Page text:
In August of 1997 I was stranded in Bangkok for a week due to unforeseen complications involving a work permit. August is technically during monsoon season in Thailand and the skies over Bangkok would occasionally open to sudden downpours, causing the streets to become rushing rivers of brown water that reached up to my shins, but vanished in a matter of minutes, thanks to the city’s efficient drainage system. During my time in Bangkok, in between quests for a working bank machine, trips to the travel agent, Internet café and the odd Buddhist temple, I took the time to treat myself to several Thai massages. Since the Asian Financial Crisis was in full swing, exchange rates were particularly good, providing prices that enabled even a spendthrift like me to splurge on luxuries I would normally balk at. The Thai Baht equivalent of $ 3 for a half hour’s massage or $ 5 for a full hour was an opportunity I couldn’t pass up. Mind you, these were massage clinics and schools in the backpacker district surrounding Bangkok’s famous Khaosan Road, and were either open-air street side affairs or glass-fronted shops with an open-plan layout similar to what you find in a hairdresser.
What I read about Thai massage in the information provided at the clinics was that it is an official branch of Traditional Thai Medicine combining Eastern systems like Indian Ayurveda, traditional Chinese medicine and yoga. What I experienced was a far cry from the almost sacred New Age atmosphere of pampering and essential oils one finds at many Western massage therapy establishments. The Thai massage practitioners were mostly stout middle-aged women with powerful arms, who chatted loudly with each other while working on their clients. For me this was no problem, as I was looking for something to relieve and invigorate my muscles after long days spent pounding the hot pavement, rather than a luxurious urban oasis overflowing with white towels and windchimes.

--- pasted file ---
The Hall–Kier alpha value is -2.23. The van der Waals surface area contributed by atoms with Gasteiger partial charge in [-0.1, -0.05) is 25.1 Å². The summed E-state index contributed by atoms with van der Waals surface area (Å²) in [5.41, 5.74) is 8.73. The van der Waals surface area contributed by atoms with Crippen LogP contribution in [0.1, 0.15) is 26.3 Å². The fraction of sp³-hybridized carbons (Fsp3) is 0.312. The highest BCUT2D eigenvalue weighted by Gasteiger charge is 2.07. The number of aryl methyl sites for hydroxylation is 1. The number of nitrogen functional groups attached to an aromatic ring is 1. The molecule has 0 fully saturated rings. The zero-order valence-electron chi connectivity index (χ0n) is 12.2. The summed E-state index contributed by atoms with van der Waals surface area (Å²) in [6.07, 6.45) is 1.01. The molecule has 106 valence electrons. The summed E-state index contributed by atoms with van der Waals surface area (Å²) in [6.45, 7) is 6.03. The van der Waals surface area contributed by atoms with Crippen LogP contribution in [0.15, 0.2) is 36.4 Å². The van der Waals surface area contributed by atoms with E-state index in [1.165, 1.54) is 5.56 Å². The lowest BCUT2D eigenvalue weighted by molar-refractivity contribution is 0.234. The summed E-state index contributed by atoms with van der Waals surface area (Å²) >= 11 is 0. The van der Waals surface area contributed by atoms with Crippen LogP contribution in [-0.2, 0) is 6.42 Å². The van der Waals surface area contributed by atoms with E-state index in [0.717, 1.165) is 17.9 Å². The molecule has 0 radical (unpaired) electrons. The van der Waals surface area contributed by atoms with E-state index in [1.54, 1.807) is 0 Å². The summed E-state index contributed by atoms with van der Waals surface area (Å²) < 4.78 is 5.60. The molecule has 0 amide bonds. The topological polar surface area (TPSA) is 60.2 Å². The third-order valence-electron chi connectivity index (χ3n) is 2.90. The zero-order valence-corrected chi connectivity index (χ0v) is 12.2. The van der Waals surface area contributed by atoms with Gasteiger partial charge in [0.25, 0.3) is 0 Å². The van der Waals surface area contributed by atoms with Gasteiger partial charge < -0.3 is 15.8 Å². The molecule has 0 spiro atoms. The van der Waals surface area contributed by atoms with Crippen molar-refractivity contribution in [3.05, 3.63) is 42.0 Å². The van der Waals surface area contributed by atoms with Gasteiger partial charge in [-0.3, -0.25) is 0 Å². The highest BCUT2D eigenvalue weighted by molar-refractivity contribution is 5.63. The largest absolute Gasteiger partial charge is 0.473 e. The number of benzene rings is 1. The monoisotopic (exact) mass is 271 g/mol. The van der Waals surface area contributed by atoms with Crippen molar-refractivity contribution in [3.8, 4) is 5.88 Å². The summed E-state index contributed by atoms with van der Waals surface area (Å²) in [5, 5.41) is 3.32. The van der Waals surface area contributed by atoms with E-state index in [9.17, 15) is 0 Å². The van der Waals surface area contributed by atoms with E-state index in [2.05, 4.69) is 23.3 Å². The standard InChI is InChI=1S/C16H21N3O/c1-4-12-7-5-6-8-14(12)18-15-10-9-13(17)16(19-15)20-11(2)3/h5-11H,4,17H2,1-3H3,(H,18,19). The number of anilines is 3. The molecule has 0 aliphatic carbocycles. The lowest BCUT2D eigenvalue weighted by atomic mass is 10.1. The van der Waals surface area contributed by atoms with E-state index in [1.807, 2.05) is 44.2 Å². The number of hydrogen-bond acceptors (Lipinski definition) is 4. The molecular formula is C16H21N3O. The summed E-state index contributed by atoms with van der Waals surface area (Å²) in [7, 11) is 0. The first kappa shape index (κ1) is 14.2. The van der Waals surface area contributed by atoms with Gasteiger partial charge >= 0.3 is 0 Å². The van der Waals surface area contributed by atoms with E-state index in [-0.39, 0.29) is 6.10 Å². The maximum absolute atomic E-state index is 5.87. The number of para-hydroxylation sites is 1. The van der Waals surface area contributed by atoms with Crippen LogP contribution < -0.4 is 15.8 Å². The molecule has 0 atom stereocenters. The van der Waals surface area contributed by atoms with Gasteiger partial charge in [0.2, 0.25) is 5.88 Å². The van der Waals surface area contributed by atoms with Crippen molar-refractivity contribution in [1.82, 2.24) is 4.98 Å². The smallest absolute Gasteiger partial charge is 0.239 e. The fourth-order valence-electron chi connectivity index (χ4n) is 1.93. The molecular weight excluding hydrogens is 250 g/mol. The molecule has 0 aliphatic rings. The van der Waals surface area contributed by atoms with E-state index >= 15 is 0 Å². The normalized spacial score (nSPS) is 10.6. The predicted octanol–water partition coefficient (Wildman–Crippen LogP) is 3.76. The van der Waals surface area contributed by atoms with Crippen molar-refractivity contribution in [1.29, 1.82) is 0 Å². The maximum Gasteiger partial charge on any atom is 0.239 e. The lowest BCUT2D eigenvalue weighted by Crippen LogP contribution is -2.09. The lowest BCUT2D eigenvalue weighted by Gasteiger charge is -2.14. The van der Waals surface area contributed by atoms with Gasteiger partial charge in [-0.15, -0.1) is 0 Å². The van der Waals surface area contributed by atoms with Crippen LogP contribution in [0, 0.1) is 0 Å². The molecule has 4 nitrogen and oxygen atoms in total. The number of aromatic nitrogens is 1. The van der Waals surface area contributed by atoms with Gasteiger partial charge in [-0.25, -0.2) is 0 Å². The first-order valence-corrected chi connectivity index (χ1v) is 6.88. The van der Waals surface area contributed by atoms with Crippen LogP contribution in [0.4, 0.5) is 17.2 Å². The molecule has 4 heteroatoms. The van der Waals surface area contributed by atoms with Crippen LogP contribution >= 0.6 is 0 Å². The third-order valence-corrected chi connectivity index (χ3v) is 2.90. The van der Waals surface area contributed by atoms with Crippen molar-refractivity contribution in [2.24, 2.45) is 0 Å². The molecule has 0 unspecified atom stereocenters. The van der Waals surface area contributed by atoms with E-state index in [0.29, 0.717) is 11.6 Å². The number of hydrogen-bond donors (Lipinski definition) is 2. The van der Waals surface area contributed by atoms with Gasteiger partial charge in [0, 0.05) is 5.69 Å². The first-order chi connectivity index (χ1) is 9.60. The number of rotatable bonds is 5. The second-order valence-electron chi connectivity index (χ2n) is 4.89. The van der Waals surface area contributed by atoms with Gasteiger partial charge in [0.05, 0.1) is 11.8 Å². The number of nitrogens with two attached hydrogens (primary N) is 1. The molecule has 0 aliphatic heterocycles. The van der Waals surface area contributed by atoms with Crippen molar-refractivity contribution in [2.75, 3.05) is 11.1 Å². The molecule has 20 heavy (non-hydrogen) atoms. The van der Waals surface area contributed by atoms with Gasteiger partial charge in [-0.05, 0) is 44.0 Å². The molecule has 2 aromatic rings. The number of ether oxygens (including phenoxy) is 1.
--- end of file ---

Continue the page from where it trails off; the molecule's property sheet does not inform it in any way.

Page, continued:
One thing that’s great about Thai massage is the informality and simplicity of it all. It works best if the client is fully dressed (but shoeless), so there is no question of modesty, and no oil is used, so you won’t emerge from your treatment feeling greasy and in need of a shower. The often-used moniker “Thai yoga massage” is a very accurate description for only containing three words. Getting a Thai massage feels very much like practicing “passive” yoga while receiving a particularly assertive massage. Pressing and massaging muscles with palms, fingers, knees and elbows, combined with the manual stretching of limbs at the very capable hands of a trained Thai massage professional leaves one feeling pretty great, even if some of the techniques can be a bit uncomfortable when being applied. It may be advisable to let the therapist know when you feel some discomfort, but I was young, foolish and brave and thought I’d like to get the “full experience” my Thai massages had to offer, which in hindsight were occasionally a bit painful. So when asked, “do you have pain?” I stubbornly shook my head and lied.
Some years later, as part of my own massage education, I took a two-week course on Thai massage and learned the basic techniques and philosophy behind the practice. Known in Thailand as nuat phaen boran or nuat thai, Thai massage works along the concept of promoting wellness by stimulating “sen” or energy lines, taken from traditional Chinese and Indian medicine, but the results felt by the recipient of the massage are decidedly less esoteric. The patient lies upon the floor instead of a table like in most Western massage systems and is at times made to sit up, stretched, pulled and prodded in what comprises an invigorating experience and an end result which is radically different from your typical spa massage.
These days, Thai massage is becoming well known throughout the world and clinics providing Thai yoga massage are springing up all over. For a wonderfully unique massage experience, Thai massage is heartily recommended.